Materials scientists have discovered that the protective layers in chips react differently to pushes and pulls, an insight that could lead to even more durable electronic devices.
Deep inside the electronic devices that proliferate in our world, from cell phones to solar cells, layer upon layer of almost unimaginably small transistors and delicate circuitry shuttle all-important electrons back and forth.
It’s now possible to cram 6 million or more transistors into a single layer of these chips. Designers include layers of glassy materials between the electronics to insulate and protect these delicate components against the continual push and pull of heating and cooling that often causes them to fail.
A paper in the journal Nature Materials reshapes our understanding of the materials in those important protective layers. In the study, Stanford University’s Reinhold Dauskardt, a professor of materials science and engineering, and doctoral candidate Joseph Burg reveal that those glassy materials respond very differently to compression than they do to the tension of bending and stretching.
The findings overturn conventional understanding and could have a lasting impact on the structure and reliability of the myriad devices that people depend on every day.
“It has always been assumed that these dense insulating materials react exactly the same way to being pushed as they do when pulled, as when they expand due to heat,” Dauskardt says. “We found that they are actually stiffer when compressed than when stretched, and we can use this knowledge to design more durable chips and devices.”
Destructive ‘tug of war’
All electronic devices are in a constant state of flux, even those hanging on the wall or sitting on the desk. Imagine the stress upon a solar cell in the full sun of summer, or the continual calculations of the navigational app on your mobile phone. When active, the devices heat up and the components expand. When not in use, they cool and contract. This tug of war can destroy the device, Dauskardt says.
“We’re talking about a $250 billion industry that relies on these materials and which has always assumed that these push-pull properties were symmetrical. We now know that that’s not correct,” he adds.
The materials’ response to this expansion and contraction is inherently related to the interaction within the network of particular atoms or groups of atoms—known as terminal groups—that do not fully bond during production.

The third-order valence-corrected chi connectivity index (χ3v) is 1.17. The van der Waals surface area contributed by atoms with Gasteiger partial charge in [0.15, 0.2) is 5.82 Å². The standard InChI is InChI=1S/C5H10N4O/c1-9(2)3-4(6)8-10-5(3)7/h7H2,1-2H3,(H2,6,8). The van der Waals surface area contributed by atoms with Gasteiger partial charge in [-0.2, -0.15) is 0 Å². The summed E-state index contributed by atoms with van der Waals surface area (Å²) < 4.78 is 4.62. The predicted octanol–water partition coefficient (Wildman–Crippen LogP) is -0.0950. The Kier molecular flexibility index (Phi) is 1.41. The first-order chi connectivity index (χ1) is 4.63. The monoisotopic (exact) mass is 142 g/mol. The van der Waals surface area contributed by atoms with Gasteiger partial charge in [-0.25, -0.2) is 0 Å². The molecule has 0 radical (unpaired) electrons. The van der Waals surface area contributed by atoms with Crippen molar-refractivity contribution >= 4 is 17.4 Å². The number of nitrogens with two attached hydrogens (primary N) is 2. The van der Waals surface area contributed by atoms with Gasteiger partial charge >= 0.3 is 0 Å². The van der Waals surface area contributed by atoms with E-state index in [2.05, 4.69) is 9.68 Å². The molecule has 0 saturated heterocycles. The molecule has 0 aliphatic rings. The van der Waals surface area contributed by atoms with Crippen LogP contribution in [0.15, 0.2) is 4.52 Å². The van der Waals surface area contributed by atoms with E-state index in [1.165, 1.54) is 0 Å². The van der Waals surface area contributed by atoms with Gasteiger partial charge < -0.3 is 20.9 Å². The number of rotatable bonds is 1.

In compression, these terminal groups strongly repel each other to make the network stiffer. In tension, like weak links in a chain, their failure to bond causes these very same atoms to interact less, making the materials less stiff and, consequently, to expand more than expected as they heat up.
“There’s no perfect world,” Dauskardt says. “If you could get rid of all of the unbonded terminal groups and create an absolutely flawless material, you would not see these asymmetries, but we can’t, so we have to understand and accommodate this knowledge in design.”
These previously unknown asymmetries will have fundamental implications on calibrating computer models used to craft new materials and electronic components. Materials scientists will now have to integrate these findings in their mathematical algorithms, which currently assume that the stiffness is symmetrical.
“This was a very surprising result. It’s not something that we would have expected and it has important implications for industry,” Dauskardt says.
Practically speaking, in the long run, this new knowledge could improve reliability and durability of electronic devices whose delicate circuits are compromised by the continual strains of everyday use.
The Department of Energy funded the work.
Source: Stanford University